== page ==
The Kent Island Bay Times - - SPORTS -

Stamp, also now avail­able, fea­tures a pair of trum­peter swans painted by Isaac Schreiber, 12, of Duffield, Vir­ginia. Judges se­lected his en­try as the win­ner dur­ing the Ju­nior Duck Stamp Art Con­test in April from among the best-of-show win­ners from all 50 states, Wash­ing­ton, D.C. and Puerto Rico.

The na­tional con­test is the cul­mi­na­tion of a year­long ed­u­ca­tional pro­gram that helps students ex­plore their nat­u­ral world and learn about wet­lands and wa­ter­fowl con­ser­va­tion.

Some 3,000 Ju­nior Duck Stamps are sold an­nu­ally for $5 each.

The 2017 Fed­eral Duck Stamp Art Con­test to select the 2018-2019 stamp will be held Sept. 15 and 16 at the Univer­sity of Wis­con­sin-Stevens Point.

*** Fish­ing re­port Fish­ing in the up­per Ch­e­sa­peake Bay is im­prov­ing as fish from the mid­dle bay move into the re­gion. Chum­ming has been very good at Swan Point, Love Point, and Pod­ick­ory Point chan­nel edges. A lot of sub-le­gal 2- and 3-year-old fish are swim­ming through chum slicks with larger fish of­ten hold­ing close to the bot­tom and at the tail end of the slicks.

Trolling with medi­um­sized buck­tails dressed with twister tails, Storm­type swim shads, and sur­gi­cal tube lures in tan­dem or be­hind um­brella rigs have lured a nice grade of striped bass over the le­gal 20 inches. In­line weights are needed for um­brella rigs and there is the op­tion of us­ing plan­ers for sin­gle- or tan­dem-rigged lures.

Break­ing fish be­ing spot­ted through­out the re­gion, usu­ally on a good run­ning tide. Most of­ten these are smaller fish but larger striped bass can be found un­der­neath, close to the bot­tom by jig­ging or trolling deep.

Fish­ing for white perch has been ex­cel­lent in the tidal rivers. The perch tend to hold tight to struc­ture such as bridge piers, old piers, rocks, and hard bot­tom. You can usu­ally catch them with small spin­ners and Rat-LTraps. Blood­worms and peeler crab are ex­cel­lent baits when fish­ing with a bot­tom rig. Shad darts tipped with a piece of bait will also get the job done. These same ar­eas are also teem­ing with chan­nel cat­fish that can be caught on bot­tom rigs baited with cut fish bait, chicken liv­ers, or nightcrawlers.

In the mid-Ch­e­sa­peake, chum­ming is still good along the 35-foot outer edge of Hack­ett’s Bar. Thomas Point has been of­fer­ing some chum­ming ac­tion as does any­where sus­pended fish can be spot­ted on depth find­ers. Jig­ging is a good op­tion when sus­pended fish can be found on depth find­ers along chan­nel edges on both sides of the bay. The western ship­ping chan­nel edge from Thomas Point south past Ch­e­sa­peake Beach con­tin­ues to pro­vide ac­tion as does the chan­nel edges off Kent Is­land and in­side East­ern Bay.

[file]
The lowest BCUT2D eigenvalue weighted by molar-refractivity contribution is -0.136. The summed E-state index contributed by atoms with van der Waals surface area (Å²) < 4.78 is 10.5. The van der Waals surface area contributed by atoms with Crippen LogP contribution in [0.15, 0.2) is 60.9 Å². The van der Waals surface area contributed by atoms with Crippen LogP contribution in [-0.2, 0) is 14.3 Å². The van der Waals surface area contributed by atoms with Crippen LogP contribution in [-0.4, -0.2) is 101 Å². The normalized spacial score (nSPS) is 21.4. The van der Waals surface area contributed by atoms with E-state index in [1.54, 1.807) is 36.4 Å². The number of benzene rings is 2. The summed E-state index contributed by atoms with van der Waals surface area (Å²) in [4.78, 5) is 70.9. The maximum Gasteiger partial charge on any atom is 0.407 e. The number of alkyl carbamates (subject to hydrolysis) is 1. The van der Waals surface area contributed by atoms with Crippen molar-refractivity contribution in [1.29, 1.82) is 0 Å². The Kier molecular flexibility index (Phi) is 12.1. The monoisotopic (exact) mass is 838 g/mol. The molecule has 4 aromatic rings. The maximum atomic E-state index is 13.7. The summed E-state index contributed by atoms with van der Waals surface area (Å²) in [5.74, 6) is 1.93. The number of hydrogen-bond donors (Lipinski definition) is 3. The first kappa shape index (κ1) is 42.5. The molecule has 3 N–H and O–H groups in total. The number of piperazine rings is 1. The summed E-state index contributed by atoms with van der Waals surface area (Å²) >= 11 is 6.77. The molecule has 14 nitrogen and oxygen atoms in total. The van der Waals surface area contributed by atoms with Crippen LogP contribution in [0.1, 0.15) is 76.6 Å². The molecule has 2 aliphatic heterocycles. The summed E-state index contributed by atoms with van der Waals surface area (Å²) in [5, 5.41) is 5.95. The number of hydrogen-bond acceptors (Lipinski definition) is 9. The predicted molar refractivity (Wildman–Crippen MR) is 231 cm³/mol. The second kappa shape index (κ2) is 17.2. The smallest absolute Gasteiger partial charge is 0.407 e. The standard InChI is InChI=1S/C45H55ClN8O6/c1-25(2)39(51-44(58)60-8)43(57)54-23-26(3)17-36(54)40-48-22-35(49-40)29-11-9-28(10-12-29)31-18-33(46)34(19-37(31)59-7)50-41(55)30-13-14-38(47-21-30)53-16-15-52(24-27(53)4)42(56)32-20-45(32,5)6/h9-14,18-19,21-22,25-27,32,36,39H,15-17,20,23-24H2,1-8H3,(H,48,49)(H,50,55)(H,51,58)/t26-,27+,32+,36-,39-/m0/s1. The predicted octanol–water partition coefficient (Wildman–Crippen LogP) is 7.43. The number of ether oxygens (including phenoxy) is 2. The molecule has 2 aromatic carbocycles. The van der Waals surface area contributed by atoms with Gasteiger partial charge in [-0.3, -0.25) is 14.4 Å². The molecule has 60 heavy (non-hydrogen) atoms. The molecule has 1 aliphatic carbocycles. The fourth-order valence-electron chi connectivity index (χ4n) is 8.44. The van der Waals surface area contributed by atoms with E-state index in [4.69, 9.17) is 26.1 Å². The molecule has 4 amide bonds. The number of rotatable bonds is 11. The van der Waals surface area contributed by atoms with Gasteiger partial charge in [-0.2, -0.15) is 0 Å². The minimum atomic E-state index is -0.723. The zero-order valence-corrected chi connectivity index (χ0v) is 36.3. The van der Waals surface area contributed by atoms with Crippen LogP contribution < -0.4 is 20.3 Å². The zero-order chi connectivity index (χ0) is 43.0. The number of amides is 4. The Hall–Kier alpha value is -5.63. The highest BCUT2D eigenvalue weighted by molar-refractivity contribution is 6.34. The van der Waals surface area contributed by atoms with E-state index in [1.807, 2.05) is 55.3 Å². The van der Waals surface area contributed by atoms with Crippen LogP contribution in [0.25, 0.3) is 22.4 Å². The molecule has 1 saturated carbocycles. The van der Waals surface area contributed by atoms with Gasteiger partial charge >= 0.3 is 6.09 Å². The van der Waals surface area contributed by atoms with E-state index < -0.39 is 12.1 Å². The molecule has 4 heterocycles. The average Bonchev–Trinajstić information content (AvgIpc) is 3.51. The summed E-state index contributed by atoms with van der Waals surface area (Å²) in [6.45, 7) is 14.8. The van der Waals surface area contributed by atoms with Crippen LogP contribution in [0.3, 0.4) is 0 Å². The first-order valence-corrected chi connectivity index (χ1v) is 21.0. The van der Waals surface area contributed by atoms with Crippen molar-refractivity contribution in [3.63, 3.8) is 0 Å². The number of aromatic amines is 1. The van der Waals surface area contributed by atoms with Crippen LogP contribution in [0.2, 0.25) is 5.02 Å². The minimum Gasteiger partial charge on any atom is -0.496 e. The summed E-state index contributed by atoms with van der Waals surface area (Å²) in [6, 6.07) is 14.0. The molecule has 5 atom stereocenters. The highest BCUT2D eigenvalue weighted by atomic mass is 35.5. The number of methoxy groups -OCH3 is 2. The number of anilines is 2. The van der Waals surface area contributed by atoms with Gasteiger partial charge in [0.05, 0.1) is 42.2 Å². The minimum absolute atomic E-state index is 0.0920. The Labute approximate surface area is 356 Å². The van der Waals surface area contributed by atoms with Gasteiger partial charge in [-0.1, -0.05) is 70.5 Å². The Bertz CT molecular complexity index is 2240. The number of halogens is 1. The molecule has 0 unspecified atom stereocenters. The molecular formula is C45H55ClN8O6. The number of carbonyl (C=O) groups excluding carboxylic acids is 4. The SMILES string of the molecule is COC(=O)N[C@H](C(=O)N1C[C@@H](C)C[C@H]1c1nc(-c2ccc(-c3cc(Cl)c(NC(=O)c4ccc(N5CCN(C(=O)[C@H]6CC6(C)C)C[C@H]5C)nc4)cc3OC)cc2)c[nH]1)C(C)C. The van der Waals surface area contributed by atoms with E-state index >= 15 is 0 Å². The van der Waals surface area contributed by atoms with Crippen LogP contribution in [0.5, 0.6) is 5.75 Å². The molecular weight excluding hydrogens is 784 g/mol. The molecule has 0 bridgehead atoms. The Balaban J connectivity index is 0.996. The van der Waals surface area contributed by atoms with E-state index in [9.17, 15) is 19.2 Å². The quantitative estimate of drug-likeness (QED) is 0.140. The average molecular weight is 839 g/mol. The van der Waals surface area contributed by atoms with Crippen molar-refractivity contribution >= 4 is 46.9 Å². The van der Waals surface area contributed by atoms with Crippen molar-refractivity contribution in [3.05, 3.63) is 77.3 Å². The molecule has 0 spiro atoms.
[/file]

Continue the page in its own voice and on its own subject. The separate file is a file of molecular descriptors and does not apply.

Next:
Shore-bound an­glers are catch­ing rock­fish at the Kent Nar­rows in the evenings when boat traf­fic sub­sides and at sun up. Most are cast­ing buck­tails and soft plas­tic jigs up cur­rent at an an­gle and bounc­ing them along on a tight line.

The lower bay re­gion has a lot of ex­cit­ing fish­ing op­por­tu­ni­ties as more fish are mov­ing up from the south. A mix of striped bass, blue­fish, speck­led trout, floun­der, croak­ers, and spot are be­ing caught and co­bia and Span­ish mack­erel are on the way. Chum­mers are find­ing a mix of striped bass and blue­fish at the Mid­dle Grounds north to the HS Buoy.

A mix of striped bass and speck­led trout are be­ing caught from Hooper’s Is­land south to Po­comoke Sound near creek chan­nels and marsh edges on top­wa­ter lures, Gulp mul­let baits, and by drift­ing crab baits.

On the At­lantic Coast, sum­mer species are mov­ing in and fish­ing is hop­ping. In the surf, you can find a mix of blue­fish, rock­fish, floun­der, and blow­fish. At the inlet and U.S. Route 50 Bridge, floun­der and sheepshead are be­ing caught. Out at the wreck and reef sites, sea bass are be­ing caught along with floun­der and trig­ger­fish.

Off­shore, a run of bluefin tuna has been pro­vid­ing some great fish­ing op­por­tu­ni­ties. The first white mar­lin have also been caught. Char­lie Horn­ing, fish­ing out of the In­dian River Inlet, caught this year’s first white mar­lin on June 16. He won a $5,000 prize from the Ocean City Mar­lin Club, which goes to a mem­ber who hooks the sea­son’s first white mar­lin. The next day, fel­low club mem­ber David Taylor, fish­ing out of the Ocean City Inlet, caught another white. He claimed $5,000 checks from both the town and Fish­er­men United of Ocean City.

* * * Duck blind know-it-all Over 300 species of fruit de­pend on bats for pol­li­na­tion. Fol­low me on Twit­ter @csknauss / email me at ck­nauss@star­

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